January 5, 2018

Stillingfleet's Target

I have now, I say, the satisfaction to see how I lay directly in your lordship's [Stillingfleet's] way, in opposing these gentlemen, who lay all foundation of certainty, as to matters of faith, upon clear and distinct ideas; i.e. the Unitarians, the gentlemen of this new way of reasoning; so dangerous to the doctrine of the Trinity. For the author of Christianity not mysterious [Toland] agreeing with them in some things, and with me in others; he being joined to them on one side by an account of reason, that supposes clear and distinct ideas necessary to certainty; and to me on the other side by saying, "the mind has its ideas from sensation and reflection, and those are the materials and foundations of all our knowledge," &c. who can deny but so ranged in a row, your lordship may place yourself so, that we may seem but one object, and so one shot be aimed at us altogether? Though, if your lordship would be at the pains to change your station a little, and view us on the other side, we should visibly appear to be very far asunder; and I, in particular, be found, in the matter controverted, to be nearer to your lordship, than to either of them, or any body else, who lay all foundation of certainty as to matters of faith, upon clear and distinct ideas. For I perfectly assent to what your lordship saith, "that there are many things of which we may be certain, and yet can have no clear and distinct ides of them."

John Locke, Mr. Locke's Reply to the Right Reverend the Lord Bishop of Worcester's Answer to his Letter, Concerning some Passages Relating to Mr. Locke's Essay of Human Understanding, in a Late Discourse of his Lordship's, in Vindication of the Trinity (1697). Vol. 4, pp. 107-108 in the 1823 edition of Locke's Works.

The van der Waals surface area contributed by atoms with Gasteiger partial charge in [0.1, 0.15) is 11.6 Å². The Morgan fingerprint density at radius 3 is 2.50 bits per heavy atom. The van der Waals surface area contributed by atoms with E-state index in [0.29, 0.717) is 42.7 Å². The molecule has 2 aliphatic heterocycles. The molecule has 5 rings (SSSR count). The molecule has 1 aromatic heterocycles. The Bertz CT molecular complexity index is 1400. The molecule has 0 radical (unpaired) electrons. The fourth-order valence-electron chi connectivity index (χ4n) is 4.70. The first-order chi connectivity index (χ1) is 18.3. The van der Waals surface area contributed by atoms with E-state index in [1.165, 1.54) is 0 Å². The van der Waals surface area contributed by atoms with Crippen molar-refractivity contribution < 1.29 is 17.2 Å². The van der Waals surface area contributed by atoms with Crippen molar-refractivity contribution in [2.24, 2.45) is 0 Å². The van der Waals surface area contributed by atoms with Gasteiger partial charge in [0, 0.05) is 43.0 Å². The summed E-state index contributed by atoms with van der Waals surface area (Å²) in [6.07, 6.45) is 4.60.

Edward Stillingfleet (1635-1699), bishop of Worcester, was more a religious polemicist than a philosopher. I do not say this to dismiss his philosophical relevance: the categories of 'religious polemic' and 'philosophy' have significant overlap, and the two are often carried out by he same people, sometimes at the same time. Indeed, I think much, perhaps most, of 17th and 18th century European philosophy just is religious polemic, and that this does not make it any less philosophical. Stillingfleet, however, is immersed in the unitarian controversy and the deist controversy, and he is clearly more comfortable with the historical and exegetical aspects of those controversies than the philosophical ones.

Nevertheless, Stillingfleet was a highly educated, respected intellectual, and has no difficulty producing relevant quotations from a wide variety of modern philosophical works. It is curious, then, that Stillingfleet has so much difficulty seeing any differences among the moderns. Not only does he lump Locke, Toland, and the unitarians together, he also doesn't seem to be able to tell them apart from Descartes and Hobbes. The target of Stillingfleet's polemic ends up being (just as Locke complains) an odd amalgam of modern philosophers and heterodox religious writers, that is hard to connect to any one thinker. Locke's metaphor in the quote above gets things exactly right in terms of the linkage between Locke, Toland, and the unitarians (though Locke exaggerates his distance from the others): Stillingfleet is looking at the situation from a certain angle, which causes all these views to merge into one, but from another angle they are quite distinct.